Starting Something: A Berliner Startup Dilemma

Young internationals are flocking to Berlin to start businesses ranging from coffee roasters to Scottish pubs, showing a spirit of entrepreneurship that would seem more at home in an American history textbook than a 21st-Century European capital. With Berlin's era of squats set firmly in the past and Germany's notorious bureaucracy working as slowly as ever, why are these people still coming?

Topsy-turvy bar and venue Madame Claude was founded in 2007 by Jean-Christophe Simon and two friends from his home in southern France. After years of living apart in the western European capitals of London, Paris, and Madrid, they visited Berlin together for a weekend and felt… something. "It felt like you didn't need anything but enthusiasm to start something. It wasn't like London, where you had to have investors. Or Madrid and Paris, where you need connections just to get started. We felt like all we needed was energy." They weren't the only ones. When they started, the most foreign business in the area was the McDonald's across Skalitzer Straße. Now there's an Australian owned café, a Russian-themed bar, a Mexican restaurant, and a yoga studio all within a couple blocks of Madame Claude. And this isn't unique to the Wrangelkeiz. One only has to walk down busy Graefestraße or tree-shaded Maybachufer to see storefront after foreign-lettered storefront stretching into the distance.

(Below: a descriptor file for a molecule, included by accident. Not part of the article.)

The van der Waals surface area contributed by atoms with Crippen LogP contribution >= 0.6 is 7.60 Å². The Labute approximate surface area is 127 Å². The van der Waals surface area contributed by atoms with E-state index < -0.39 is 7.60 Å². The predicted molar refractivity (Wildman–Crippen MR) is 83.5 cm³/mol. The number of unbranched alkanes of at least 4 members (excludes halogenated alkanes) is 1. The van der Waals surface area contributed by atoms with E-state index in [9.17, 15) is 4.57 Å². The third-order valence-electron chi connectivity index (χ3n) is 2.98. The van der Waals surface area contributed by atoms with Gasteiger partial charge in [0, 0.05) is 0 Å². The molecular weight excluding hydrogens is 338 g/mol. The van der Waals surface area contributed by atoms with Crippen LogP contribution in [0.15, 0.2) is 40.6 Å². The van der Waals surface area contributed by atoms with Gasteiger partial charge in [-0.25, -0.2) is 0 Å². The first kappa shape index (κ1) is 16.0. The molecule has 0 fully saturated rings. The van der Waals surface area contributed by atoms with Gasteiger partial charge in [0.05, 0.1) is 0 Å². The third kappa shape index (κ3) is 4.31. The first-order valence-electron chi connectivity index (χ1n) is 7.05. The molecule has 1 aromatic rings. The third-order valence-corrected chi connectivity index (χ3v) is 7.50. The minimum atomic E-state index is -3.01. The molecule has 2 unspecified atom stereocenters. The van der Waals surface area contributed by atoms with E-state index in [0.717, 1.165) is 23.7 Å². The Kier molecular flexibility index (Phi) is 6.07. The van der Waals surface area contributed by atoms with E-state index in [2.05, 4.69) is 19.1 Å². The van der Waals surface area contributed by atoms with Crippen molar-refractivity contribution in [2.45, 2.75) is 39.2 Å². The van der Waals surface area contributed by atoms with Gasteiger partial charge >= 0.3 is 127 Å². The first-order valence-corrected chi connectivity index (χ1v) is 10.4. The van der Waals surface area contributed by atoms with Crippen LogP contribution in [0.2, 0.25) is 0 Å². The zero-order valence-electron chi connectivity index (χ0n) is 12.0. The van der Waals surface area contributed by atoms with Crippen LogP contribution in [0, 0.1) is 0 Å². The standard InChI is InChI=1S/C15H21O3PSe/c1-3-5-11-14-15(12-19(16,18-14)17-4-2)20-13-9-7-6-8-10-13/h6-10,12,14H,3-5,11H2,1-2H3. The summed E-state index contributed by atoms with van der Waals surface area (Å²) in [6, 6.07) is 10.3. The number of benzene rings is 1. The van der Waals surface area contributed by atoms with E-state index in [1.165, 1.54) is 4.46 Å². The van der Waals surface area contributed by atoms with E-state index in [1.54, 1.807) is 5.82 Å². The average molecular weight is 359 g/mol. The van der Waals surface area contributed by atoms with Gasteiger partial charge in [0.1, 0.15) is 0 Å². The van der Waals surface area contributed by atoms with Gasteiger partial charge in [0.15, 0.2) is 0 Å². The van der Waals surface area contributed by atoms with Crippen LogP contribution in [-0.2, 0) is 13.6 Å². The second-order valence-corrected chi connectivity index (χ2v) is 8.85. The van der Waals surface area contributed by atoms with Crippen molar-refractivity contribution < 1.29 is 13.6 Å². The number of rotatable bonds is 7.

Berlin has long been a city in flux. The war and years of division conspired to slow development and produce a disjointed and uncoordinated city, with no real center to speak of. Population has yet to return to prewar levels, and manufacturing jobs have dried up, leaving desiccated industrial husks scattered across the fringes of the cityscape. The advent of Instandbesetzung ("rehab squatting") in the early eighties inaugurated a spirit of occupation and collective participation that became central to the Berliner ethos. Now people from all corners of the world come to Berlin to start businesses, sensing opportunities in areas ranging from gastronomy to nightlife.

It helps that German law is uncharacteristically friendly toward business-minded foreigners. EU citizens have the same rights as Germans, and actually, those unfortunate enough to have been born outside of Europe don't have it especially bad either. "Foreigners need to have residency and prove they have the capital necessary to start a business," Kris Shackwell, co-founder of Five Elephant Coffee said, "it helps to show them that you're going to hire Germans. They like it if you're going to create jobs. If you have all the things you need, there's no reason you won't be allowed to start a business." But as it turns out, getting permission is only half the battle.